Holiday gifts can be a logistical nightmare, but they don’t have to be that way. After a decade of coordinating client-side holiday gift giving programs for nearly 2,000 recipients a year, here are our top 10 suggestions for implementing a successful holiday client retention campaign.
Know your audience when picking a gift.
Nothing tells your clients how clueless you are to their wants and needs than picking a holiday gift that they are going to give away. For example, over a decade ago a company decided to send iPods to all of their clients. At the time the iPod was the “hot” gift of the season.
The only problem, their target audience were older gentlemen who ranged in age from about 50 on up. Not exactly early adopters of the iPod. The result: most of the recipients gave their iPod’s to their children or grandchildren.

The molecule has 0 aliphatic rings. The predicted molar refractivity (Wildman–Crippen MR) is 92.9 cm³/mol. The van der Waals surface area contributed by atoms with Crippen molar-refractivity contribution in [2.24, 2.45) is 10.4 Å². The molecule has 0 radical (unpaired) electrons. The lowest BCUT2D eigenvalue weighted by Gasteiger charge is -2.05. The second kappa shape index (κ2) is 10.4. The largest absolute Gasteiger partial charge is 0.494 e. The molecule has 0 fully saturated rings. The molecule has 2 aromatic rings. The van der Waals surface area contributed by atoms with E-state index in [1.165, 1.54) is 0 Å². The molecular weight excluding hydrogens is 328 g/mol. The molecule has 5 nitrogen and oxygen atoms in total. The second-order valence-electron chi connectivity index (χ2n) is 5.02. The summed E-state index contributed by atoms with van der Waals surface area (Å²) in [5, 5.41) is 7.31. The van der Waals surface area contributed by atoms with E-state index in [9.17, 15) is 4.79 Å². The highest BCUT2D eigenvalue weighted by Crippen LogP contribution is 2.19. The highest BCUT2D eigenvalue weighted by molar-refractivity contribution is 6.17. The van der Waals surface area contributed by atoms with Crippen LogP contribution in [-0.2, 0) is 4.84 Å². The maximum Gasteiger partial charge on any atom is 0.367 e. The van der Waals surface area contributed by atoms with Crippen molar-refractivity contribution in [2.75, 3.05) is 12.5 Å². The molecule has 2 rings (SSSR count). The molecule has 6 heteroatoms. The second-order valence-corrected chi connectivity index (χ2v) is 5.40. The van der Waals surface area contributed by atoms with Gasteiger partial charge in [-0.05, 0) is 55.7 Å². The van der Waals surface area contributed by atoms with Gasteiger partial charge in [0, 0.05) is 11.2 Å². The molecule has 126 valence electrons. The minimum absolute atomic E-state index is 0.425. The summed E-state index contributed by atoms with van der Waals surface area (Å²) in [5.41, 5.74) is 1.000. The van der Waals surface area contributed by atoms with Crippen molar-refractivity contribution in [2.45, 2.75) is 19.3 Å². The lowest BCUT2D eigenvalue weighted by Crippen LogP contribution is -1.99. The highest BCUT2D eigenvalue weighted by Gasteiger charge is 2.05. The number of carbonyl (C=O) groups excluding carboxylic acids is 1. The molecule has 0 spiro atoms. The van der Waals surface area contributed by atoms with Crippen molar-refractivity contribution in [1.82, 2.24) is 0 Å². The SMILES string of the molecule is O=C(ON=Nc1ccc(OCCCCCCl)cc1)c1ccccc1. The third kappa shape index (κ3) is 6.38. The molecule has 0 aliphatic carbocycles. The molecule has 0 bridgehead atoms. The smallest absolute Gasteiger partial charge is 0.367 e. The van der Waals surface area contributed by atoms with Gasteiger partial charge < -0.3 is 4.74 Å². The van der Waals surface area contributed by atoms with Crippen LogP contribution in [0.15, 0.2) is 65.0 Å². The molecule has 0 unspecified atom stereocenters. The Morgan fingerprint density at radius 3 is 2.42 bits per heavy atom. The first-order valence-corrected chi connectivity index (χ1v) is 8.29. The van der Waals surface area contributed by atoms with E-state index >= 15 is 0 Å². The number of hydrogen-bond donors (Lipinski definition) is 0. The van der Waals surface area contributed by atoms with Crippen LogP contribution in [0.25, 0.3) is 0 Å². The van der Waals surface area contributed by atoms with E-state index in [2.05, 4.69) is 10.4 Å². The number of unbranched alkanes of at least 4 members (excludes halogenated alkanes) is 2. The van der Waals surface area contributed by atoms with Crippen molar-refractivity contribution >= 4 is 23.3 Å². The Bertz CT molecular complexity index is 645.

If your audience isn’t going to use your gift, or if there is a high probability of them re-gifting it, then pick something else.
Pick a gift that is useful.
Nothing is more annoying to a client then receiving something that a) they don’t know what it is, or b) makes them feel bad.
This comes back to knowing your audience. While you think sending a donation to a charity in your client’s name is a good idea if you have always sent a tangible gift a change of this magnitude has the effect of going over like the proverbial lead balloon.
Pick one gift for everyone.
This one comes down to how much you care about the mental health of the person coordinating your holiday gift efforts. Picking one gift for men and another for women or picking a high-end gift for “A” clients and a lower priced item for “B” clients becomes a logistical nightmare.